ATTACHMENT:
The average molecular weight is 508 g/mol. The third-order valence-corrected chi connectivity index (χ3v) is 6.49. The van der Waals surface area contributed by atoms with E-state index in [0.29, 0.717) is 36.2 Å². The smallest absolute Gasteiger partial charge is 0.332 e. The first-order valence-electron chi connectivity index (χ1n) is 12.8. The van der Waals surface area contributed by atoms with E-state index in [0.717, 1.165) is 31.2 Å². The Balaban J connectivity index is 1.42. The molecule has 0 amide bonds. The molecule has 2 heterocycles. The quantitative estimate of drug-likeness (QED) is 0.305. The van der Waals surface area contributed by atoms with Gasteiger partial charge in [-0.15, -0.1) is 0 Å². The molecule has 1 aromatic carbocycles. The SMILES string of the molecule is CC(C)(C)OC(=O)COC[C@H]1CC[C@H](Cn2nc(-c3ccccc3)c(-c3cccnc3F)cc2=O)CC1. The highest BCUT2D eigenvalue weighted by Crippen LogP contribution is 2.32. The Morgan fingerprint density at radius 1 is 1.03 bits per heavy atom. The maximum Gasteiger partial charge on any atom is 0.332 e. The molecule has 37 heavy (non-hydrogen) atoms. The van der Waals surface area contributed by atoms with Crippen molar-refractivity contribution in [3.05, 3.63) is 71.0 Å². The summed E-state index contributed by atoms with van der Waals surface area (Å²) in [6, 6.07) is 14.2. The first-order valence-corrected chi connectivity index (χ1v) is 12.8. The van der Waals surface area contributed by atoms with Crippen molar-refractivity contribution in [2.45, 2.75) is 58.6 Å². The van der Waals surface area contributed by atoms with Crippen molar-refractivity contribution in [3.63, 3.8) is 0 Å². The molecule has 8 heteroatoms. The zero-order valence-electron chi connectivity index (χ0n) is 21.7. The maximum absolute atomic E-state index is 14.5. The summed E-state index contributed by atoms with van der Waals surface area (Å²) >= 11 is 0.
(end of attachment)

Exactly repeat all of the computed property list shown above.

The average molecular weight is 508 g/mol. The third-order valence-corrected chi connectivity index (χ3v) is 6.49. The van der Waals surface area contributed by atoms with E-state index in [0.29, 0.717) is 36.2 Å². The smallest absolute Gasteiger partial charge is 0.332 e. The first-order valence-electron chi connectivity index (χ1n) is 12.8. The van der Waals surface area contributed by atoms with E-state index in [0.717, 1.165) is 31.2 Å². The Balaban J connectivity index is 1.42. The molecule has 0 amide bonds. The molecule has 2 heterocycles. The quantitative estimate of drug-likeness (QED) is 0.305. The van der Waals surface area contributed by atoms with Gasteiger partial charge in [-0.15, -0.1) is 0 Å². The molecule has 1 aromatic carbocycles. The SMILES string of the molecule is CC(C)(C)OC(=O)COC[C@H]1CC[C@H](Cn2nc(-c3ccccc3)c(-c3cccnc3F)cc2=O)CC1. The highest BCUT2D eigenvalue weighted by Crippen LogP contribution is 2.32. The Morgan fingerprint density at radius 1 is 1.03 bits per heavy atom. The maximum Gasteiger partial charge on any atom is 0.332 e. The molecule has 37 heavy (non-hydrogen) atoms. The van der Waals surface area contributed by atoms with Crippen molar-refractivity contribution in [3.05, 3.63) is 71.0 Å². The summed E-state index contributed by atoms with van der Waals surface area (Å²) in [6, 6.07) is 14.2. The first-order valence-corrected chi connectivity index (χ1v) is 12.8. The van der Waals surface area contributed by atoms with Crippen molar-refractivity contribution in [2.45, 2.75) is 58.6 Å². The van der Waals surface area contributed by atoms with Crippen molar-refractivity contribution in [3.63, 3.8) is 0 Å². The molecule has 8 heteroatoms. The zero-order valence-electron chi connectivity index (χ0n) is 21.7. The maximum absolute atomic E-state index is 14.5. The summed E-state index contributed by atoms with van der Waals surface area (Å²) >= 11 is 0.